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Sunday, April 5, 2020  Spokane, Washington  Est. May 19, 1883
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Class sizes, layoffs among worries aired at schools forum

Spokane Public Schools teachers’ mentors Gwen Sanders, Mary Frankhauser, Erin Jordan and Gail Jessett listen to Superintendent Nancy Stowell discuss the district’s budget cuts during a meeting Tuesday at Chase Middle School. The mentoring program is proposed for cuts.  (Dan Pelle / The Spokesman-Review)
Spokane Public Schools teachers’ mentors Gwen Sanders, Mary Frankhauser, Erin Jordan and Gail Jessett listen to Superintendent Nancy Stowell discuss the district’s budget cuts during a meeting Tuesday at Chase Middle School. The mentoring program is proposed for cuts. (Dan Pelle / The Spokesman-Review)

Colleen Eyrich drove across town to attend the first of two public forums scheduled this week about Spokane Public Schools’ budget.

“I want to see where the district is going to cut the budget in such a tight spot,” said Eyrich, who is involved in her neighborhood school’s parent-teacher group.

Eyrich has two children attending Audubon Elementary and three who graduated from North Central High School.

“Now we’re down to bare bones and cutting stuff that really hurts kids,” she said.

Tuesday’s discussion focused on proposed program cuts that would balance the 2009-’10 budget.

The primary concern among those who showed up at Chase Middle School on Tuesday is the potential increase in class sizes resulting from teacher layoffs.

Earlier in the day, 103 teachers received notification that their contracts would not be renewed.

Although officials say they ultimately will let fewer than 40 teachers go, class sizes would go up by one student.

Liz Little, a parent, said it’s not up to officials to fix everything.

“The parents need to band together and make sure their kids show up ready to learn,” she said.

Personnel cuts are among the many ways the school district is proposing to bridge an $8.8 million gap in its 2009-’10 budget.

Principals called the teachers Monday night to tell them they would be receiving the notices, said Staci Vesneske, assistant superintendent.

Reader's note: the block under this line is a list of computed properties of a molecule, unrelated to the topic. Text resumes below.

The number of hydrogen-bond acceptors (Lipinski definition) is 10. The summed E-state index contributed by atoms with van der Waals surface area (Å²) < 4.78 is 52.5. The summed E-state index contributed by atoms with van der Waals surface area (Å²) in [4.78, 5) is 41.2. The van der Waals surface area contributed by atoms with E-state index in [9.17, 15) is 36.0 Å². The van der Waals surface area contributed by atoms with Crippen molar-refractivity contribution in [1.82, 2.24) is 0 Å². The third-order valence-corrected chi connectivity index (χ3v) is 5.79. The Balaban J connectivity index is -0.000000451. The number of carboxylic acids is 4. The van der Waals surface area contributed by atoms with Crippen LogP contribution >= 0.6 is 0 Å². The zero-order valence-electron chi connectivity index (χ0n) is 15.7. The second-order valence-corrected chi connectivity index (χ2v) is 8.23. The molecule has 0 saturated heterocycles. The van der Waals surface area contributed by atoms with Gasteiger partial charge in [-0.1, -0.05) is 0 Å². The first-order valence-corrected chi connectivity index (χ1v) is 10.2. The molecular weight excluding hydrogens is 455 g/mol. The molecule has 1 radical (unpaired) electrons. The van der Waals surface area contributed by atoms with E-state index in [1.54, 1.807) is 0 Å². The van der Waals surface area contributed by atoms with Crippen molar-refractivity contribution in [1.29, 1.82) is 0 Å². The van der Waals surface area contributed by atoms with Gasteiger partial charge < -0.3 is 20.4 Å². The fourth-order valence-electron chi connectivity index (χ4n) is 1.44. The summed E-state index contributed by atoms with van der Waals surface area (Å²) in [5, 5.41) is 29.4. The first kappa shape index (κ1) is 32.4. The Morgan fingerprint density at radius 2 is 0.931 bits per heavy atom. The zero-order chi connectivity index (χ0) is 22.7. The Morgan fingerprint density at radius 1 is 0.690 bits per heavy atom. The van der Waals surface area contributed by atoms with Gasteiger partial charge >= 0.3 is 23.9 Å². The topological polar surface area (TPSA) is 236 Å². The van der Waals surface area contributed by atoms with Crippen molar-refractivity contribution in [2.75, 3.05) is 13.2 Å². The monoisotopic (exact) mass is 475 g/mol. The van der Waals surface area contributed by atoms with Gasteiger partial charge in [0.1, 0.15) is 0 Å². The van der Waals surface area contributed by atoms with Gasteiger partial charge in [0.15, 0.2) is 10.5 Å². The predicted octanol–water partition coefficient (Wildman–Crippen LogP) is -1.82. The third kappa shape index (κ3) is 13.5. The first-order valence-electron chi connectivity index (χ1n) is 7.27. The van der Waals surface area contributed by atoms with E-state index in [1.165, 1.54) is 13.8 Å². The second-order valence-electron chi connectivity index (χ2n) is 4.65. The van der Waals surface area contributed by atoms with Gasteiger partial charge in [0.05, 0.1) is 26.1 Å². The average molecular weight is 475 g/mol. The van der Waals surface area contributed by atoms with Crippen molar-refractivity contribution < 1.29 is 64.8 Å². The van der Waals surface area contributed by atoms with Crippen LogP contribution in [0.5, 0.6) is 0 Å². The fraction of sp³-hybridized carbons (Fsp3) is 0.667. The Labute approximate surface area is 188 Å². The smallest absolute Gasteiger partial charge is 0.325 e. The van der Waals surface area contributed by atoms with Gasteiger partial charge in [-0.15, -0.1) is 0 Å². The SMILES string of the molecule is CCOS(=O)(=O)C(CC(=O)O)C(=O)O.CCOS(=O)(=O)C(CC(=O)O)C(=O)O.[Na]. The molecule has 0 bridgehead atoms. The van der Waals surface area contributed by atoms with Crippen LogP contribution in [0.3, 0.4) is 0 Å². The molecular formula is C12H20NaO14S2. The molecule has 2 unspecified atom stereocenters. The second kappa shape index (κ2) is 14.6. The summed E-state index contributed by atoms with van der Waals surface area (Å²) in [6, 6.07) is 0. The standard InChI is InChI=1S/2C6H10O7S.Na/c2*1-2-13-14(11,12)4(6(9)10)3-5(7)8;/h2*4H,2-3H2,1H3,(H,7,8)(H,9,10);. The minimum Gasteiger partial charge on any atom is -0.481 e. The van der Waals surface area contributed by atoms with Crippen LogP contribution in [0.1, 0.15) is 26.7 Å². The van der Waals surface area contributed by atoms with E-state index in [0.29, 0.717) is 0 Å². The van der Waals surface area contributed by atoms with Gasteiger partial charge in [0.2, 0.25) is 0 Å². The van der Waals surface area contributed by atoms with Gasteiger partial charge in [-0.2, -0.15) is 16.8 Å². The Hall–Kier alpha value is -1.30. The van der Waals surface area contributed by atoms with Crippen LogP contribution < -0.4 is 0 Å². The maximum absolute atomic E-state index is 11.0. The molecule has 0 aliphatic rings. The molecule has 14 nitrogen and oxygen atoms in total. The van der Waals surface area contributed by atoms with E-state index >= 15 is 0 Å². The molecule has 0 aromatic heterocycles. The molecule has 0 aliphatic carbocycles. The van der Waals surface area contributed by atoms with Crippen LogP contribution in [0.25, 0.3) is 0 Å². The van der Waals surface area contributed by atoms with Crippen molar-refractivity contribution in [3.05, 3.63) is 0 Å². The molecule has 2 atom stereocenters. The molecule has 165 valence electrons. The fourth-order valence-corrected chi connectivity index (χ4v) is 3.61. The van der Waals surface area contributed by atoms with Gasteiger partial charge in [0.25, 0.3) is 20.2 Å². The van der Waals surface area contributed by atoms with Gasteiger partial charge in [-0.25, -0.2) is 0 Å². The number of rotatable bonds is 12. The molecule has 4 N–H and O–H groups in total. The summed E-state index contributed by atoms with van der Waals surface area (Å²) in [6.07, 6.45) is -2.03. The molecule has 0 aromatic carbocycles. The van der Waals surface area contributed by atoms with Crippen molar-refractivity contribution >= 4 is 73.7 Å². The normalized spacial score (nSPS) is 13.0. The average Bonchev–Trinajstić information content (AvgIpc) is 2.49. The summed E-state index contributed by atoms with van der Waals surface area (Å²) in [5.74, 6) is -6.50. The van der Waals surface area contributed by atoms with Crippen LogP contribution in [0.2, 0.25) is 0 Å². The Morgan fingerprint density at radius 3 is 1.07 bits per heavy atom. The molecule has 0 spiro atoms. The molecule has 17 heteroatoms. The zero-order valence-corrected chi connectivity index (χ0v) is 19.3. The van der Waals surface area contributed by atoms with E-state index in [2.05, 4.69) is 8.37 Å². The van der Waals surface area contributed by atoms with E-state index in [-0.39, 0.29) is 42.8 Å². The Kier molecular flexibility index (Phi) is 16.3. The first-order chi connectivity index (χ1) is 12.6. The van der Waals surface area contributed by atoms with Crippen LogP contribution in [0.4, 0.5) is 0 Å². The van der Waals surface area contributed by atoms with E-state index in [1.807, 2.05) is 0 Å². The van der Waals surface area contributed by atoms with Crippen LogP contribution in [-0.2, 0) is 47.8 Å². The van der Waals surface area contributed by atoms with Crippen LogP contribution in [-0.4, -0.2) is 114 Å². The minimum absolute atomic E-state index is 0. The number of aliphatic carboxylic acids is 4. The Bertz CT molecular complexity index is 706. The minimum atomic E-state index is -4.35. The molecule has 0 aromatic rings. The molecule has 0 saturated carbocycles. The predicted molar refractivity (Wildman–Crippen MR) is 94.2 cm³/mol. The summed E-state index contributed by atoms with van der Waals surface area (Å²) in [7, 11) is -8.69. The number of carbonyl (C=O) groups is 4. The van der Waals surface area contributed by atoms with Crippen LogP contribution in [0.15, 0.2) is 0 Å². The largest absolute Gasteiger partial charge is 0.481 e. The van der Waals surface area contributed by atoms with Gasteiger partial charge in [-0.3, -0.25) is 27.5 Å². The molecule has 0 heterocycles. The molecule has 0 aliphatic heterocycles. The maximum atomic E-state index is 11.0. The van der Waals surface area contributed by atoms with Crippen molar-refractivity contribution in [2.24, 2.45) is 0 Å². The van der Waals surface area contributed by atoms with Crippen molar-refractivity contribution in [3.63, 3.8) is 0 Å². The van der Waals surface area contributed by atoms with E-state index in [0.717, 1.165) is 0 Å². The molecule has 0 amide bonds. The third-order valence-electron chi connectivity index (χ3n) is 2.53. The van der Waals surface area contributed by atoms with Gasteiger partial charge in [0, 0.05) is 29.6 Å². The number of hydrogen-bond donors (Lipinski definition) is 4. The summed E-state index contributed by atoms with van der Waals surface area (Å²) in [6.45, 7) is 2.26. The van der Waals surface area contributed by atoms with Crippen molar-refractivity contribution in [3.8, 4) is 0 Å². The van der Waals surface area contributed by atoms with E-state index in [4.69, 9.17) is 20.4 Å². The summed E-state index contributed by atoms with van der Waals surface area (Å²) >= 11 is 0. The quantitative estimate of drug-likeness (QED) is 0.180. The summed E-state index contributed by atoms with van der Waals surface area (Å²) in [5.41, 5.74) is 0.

“This is a sad time for many districts across the state,” Superintendent Nancy Stowell said. “For us, it is particularly ironic with the recent passage of our levy and bond by Spokane voters.”

It’s important for the community to understand that “bond money can only be spent on things like school construction and technology upgrades, not educational programs, staff, supplies, or operations.”

Vesneske said the impact to schools is varied: Two to eight teachers were given notice at the high schools, one to five at the middle schools and zero to four in the elementary schools.

The hardest hit at each level were Rogers High School with eight teachers notified, Garry Middle School with five and Regal Elementary also with five, according to Vesneske.

The layoffs are based on seniority, Vesneske said. Rogers had the most new teachers, she said.

No teachers were impacted at Brown, Indian Trail, Woodridge, Mullan Road and Madison elementaries, Vesneske said.

Officials maintain they plan to rehire all but about 40 of those notified Tuesday. Those 40 positions would save an estimated $1.6 million.

“I don’t want to give false hope, but I think all may be hired back by the end of August,” Vesneske said.

Whether that happens depends on levy equalization and federal stimulus money, officials say. Other proposed cuts include:

•Dividing developmentally disabled students between two Spokane high schools and keeping them closer to their homes, rather than busing them to a central location.

•Reducing administrators’ pay by two days.

•Reducing caterings for staff events.

•Limiting travel.

•Reducing the number of district-paid cell phones (currently 195).

•Reducing clerical, security and technical positions.

•Delaying the painting of school buildings.

•Eliminating leased office space.

•Suspending a mentor teaching program.

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